3. Deficits in developing and maintaining relationships, appropriate to developmental level (beyond those with caregivers); ranging from difficulties adjusting behavior to suit different social contexts through difficulties in sharing imaginative play and  in making friends  to an apparent absence of interest in people
B.    Restricted, repetitive patterns of behavior, interests, or activities as manifested by at least two of  the following:

  1. Stereotyped or repetitive speech, motor movements, or use of objects; (such as simple motor stereotypies, echolalia, repetitive use of objects, or idiosyncratic phrases).
  2. Excessive adherence to routines, ritualized patterns of verbal or nonverbal behavior, or excessive resistance to change; (such as motoric rituals, insistence on same route or food, repetitive questioning or extreme distress at small changes).
  3. Highly restricted, fixated interests that are abnormal in intensity or focus; (such as strong attachment to or preoccupation with unusual objects, excessively circumscribed or perseverative interests).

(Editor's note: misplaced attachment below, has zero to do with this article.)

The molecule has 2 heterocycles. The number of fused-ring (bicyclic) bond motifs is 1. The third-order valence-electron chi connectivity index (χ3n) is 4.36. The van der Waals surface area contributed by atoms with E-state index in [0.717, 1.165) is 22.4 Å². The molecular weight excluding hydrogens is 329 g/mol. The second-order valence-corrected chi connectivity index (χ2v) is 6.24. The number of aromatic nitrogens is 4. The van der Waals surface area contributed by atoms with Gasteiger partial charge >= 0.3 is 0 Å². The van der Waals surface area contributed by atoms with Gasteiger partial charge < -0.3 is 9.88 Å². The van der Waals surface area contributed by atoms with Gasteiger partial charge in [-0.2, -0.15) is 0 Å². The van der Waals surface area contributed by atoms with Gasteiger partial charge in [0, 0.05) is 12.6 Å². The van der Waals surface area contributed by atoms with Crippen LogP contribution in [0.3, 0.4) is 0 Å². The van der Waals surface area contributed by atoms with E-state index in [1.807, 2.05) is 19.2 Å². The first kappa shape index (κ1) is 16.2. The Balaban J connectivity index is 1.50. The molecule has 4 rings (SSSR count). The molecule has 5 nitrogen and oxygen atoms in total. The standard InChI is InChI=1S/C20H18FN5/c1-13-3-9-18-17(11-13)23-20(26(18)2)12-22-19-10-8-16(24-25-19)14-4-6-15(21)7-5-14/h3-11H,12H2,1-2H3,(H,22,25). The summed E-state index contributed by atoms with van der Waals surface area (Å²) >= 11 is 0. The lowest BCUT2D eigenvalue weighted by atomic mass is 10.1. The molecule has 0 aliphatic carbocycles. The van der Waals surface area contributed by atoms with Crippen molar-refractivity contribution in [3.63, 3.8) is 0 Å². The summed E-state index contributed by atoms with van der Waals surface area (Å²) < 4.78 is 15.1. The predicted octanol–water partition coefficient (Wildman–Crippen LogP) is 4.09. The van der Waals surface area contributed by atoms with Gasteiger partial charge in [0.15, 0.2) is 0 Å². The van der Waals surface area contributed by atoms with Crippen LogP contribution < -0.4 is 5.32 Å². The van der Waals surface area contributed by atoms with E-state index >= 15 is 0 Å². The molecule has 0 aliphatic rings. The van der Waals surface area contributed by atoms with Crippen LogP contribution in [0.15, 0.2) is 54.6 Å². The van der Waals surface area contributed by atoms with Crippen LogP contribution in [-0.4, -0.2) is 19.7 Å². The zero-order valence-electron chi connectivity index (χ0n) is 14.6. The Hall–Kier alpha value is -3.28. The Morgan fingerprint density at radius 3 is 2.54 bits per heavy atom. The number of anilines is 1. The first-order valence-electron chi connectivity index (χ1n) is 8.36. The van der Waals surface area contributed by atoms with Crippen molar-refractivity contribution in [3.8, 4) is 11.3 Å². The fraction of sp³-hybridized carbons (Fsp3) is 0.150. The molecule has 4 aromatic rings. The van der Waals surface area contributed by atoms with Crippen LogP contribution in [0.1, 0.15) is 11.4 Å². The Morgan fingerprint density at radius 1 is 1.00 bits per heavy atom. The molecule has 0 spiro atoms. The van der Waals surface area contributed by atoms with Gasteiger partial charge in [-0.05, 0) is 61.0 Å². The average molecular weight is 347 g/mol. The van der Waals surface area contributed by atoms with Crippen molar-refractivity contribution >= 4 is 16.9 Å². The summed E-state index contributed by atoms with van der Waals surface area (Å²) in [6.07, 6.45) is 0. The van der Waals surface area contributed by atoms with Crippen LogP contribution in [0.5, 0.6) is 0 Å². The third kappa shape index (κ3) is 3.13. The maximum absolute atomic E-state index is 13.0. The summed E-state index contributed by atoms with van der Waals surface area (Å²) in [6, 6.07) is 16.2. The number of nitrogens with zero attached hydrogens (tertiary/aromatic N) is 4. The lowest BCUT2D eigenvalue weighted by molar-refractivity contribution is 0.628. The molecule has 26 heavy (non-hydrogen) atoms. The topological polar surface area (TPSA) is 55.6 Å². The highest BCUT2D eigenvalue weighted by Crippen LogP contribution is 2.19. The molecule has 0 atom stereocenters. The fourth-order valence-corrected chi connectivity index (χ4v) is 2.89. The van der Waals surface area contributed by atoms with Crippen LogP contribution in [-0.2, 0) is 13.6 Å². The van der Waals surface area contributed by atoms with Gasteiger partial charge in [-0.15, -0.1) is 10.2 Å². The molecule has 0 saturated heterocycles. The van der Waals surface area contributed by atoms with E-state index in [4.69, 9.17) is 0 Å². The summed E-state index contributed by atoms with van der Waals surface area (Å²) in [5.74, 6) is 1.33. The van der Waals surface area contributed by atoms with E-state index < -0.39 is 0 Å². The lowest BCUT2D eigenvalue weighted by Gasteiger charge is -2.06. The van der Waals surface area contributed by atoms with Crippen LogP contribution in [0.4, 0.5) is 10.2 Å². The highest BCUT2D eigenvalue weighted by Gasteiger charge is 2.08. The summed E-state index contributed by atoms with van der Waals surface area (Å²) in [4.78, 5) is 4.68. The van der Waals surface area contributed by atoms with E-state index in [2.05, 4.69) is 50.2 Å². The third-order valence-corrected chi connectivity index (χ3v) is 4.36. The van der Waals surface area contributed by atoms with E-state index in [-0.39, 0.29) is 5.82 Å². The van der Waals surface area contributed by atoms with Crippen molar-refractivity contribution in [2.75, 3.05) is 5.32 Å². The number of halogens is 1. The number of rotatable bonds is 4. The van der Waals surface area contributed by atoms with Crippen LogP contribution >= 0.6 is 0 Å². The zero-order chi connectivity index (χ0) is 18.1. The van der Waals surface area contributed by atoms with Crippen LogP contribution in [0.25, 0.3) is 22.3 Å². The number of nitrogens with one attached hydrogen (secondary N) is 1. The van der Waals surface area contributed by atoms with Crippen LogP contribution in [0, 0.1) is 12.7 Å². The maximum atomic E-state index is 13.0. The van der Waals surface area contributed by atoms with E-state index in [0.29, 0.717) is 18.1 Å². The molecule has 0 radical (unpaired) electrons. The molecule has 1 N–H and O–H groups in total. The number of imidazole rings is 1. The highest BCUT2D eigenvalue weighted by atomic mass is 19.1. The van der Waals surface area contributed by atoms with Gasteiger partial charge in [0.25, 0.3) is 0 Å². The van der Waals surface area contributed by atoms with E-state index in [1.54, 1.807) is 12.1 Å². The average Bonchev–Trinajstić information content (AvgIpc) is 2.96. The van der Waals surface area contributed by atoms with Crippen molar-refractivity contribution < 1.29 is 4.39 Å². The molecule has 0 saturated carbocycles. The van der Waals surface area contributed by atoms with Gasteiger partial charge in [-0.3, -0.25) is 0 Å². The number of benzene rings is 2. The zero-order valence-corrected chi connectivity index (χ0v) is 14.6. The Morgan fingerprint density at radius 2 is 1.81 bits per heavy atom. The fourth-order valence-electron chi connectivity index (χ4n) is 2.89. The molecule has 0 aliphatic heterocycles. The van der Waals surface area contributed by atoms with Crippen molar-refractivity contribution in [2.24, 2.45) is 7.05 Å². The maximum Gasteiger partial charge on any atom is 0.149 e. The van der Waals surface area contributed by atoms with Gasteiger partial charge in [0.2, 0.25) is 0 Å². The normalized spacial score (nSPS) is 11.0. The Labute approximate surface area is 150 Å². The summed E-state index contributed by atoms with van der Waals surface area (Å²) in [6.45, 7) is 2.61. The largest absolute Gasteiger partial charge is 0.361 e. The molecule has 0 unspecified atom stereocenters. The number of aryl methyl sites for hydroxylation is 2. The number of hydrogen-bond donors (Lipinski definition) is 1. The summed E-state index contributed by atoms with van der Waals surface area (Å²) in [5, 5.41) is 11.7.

4. Hyper-or hypo-reactivity to sensory input or unusual interest in sensory aspects of environment; (such as apparent indifference to pain/heat/cold, adverse response to specific sounds or textures, excessive smelling or touching of objects, fascination with lights or spinning objects).
C.    Symptoms must be present in early childhood (but may not become fully manifest until social demands exceed limited capacities)
D.    Symptoms together limit and impair everyday functioning.
As you can see, the ASD definition above is very similar to, and clearly derived from, the DSM IV definitions it will replace.  Given its similarity, I think it’s an over-reaction to suggest that any large portion of the current diagnosed population would “lose their diagnosis.”  People with Asperger’s or PDD NOS will have to obtain a new diagnosis if the depend on it for services, but I don’t think that will be a problem.